From John Maynard Keynes right on through Arthur Laffer, the purpose of tax cuts is to grow the economy to its fullest potential. Budget surpluses do not create growth. It is growth that solved the old budget-deficit problem. Al Gore and his advisors, such as former Treasury Secretary Robert Rubin, continually mistake cause and effect. A free economy requires incentives and rewards for risk taking, production, and investment. Higher after-tax returns, whenever and wherever applied, always generate faster growth and higher revenues.
The first debate is in Boston, nearby the Kennedy School of Government. This would be a great opportunity for Bush to cite the JFK tax-rate reduction plan that drove tremendous growth and revenues until Richard Nixon debauched the dollar and threw the economy into inflationary recession.
Governor Bush should not rely on the narrow Lawrence Lindsey argument that tax cuts would provide insurance against the next recession. Instead, Bush should argue forcefully that marginal rate relief will expand the economy’s potential to grow, doubling the size of the gross domestic product in 16 years, creating millions of additional jobs that will throw off Social Security solving revenues in the process. Lower tax rates today will substantially raise tomorrow’s capital investment and productivity, thereby making two workers tomorrow as productive as three workers today.
All of this paves the way for a smooth and low-cost transition to private investment accounts.
Rich people? Bush should not be afraid to say that rich people are part of our economic miracle. At Reagan’s lower tax rates, the top 1% of tax payers threw off 25% of total revenues. Then, with a reduction in the capital-gains tax in the mid ’90s, the top 1% now throw off 33% of total revenues, with the top 5% generating more than half of all tax collections. The top 10%, with an average income of $79,000 or higher, account for 63% of revenues.
Bush should remind debate viewers that the wealthiest people don’t really need tax cuts. But they are also the economic activists who provide the seed corn and new venture capital for the technology startups that keep the Internet economy moving at the speed of light. Over 80% of the more than 40 million new jobs created in the past two decades come from brand new business startups. Lower income people receive job opportunities from the investment prowess of upper income people. That’s the way the system works. When Al Gore bashes rich people he is bashing that system, and when he bashes that system he is bashing current and future American prosperity.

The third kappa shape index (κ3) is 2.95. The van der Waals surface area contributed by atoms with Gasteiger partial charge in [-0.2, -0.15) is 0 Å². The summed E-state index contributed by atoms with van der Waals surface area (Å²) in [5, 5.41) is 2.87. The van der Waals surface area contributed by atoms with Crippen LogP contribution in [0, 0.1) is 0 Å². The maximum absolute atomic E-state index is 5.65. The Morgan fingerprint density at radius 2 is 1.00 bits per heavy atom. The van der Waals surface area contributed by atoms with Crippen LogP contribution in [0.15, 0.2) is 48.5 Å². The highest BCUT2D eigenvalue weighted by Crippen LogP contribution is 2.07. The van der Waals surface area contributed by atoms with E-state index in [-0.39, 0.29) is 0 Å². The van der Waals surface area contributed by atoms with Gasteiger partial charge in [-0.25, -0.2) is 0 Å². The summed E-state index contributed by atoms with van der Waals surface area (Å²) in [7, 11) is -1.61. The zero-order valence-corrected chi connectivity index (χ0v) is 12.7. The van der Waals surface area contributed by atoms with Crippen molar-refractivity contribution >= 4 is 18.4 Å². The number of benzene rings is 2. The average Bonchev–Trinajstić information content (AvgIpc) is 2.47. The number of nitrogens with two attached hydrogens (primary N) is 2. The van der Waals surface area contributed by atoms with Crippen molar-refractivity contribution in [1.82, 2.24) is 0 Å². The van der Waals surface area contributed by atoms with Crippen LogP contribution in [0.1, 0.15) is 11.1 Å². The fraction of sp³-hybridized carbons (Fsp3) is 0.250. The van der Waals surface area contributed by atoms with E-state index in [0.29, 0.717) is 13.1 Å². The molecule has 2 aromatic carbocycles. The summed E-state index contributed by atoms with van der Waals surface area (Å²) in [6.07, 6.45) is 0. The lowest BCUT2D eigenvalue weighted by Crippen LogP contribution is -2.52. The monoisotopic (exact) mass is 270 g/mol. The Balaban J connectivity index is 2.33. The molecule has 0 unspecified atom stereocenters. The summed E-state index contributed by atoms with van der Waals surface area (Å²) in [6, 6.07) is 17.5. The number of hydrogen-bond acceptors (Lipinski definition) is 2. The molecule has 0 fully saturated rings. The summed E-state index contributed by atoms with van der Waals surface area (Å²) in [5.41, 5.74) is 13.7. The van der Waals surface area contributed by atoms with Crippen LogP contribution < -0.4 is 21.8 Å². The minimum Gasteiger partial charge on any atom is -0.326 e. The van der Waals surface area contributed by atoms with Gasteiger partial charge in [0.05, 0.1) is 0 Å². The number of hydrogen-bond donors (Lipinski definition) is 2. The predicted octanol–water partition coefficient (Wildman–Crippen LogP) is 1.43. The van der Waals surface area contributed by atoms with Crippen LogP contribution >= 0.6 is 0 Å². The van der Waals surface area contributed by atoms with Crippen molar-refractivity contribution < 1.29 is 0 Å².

Bush should make it clear to the 50 million or more people watching the debate that he understands the free-enterprise source of growth and prosperity — and that Al Gore does not. Indeed, the marvelous growth and prosperity of the last 18 years resulted from the triumph of free-market competition and choice, and the decline of government fine tuning.
Spending, regulating, reducing energy use, and national takeovers of health and education are not the answer. Whether in the name of fiscal conservatism or not, Al Gore’s entire political premise depends on the triumph of government, a reversal of the progress of the last decades of the 20th century. It is Gore who will stifle the animal spirits of prosperity.
Health care competition is a growth solution. Individually owned Social Security accounts are a growth solution. Wherever markets rule, and self-governing individuals decide about resource allocation, growth follows. If George Bush can make it clear that he has a growth solution for the remaining problems of our society, then he will win the debates and the election.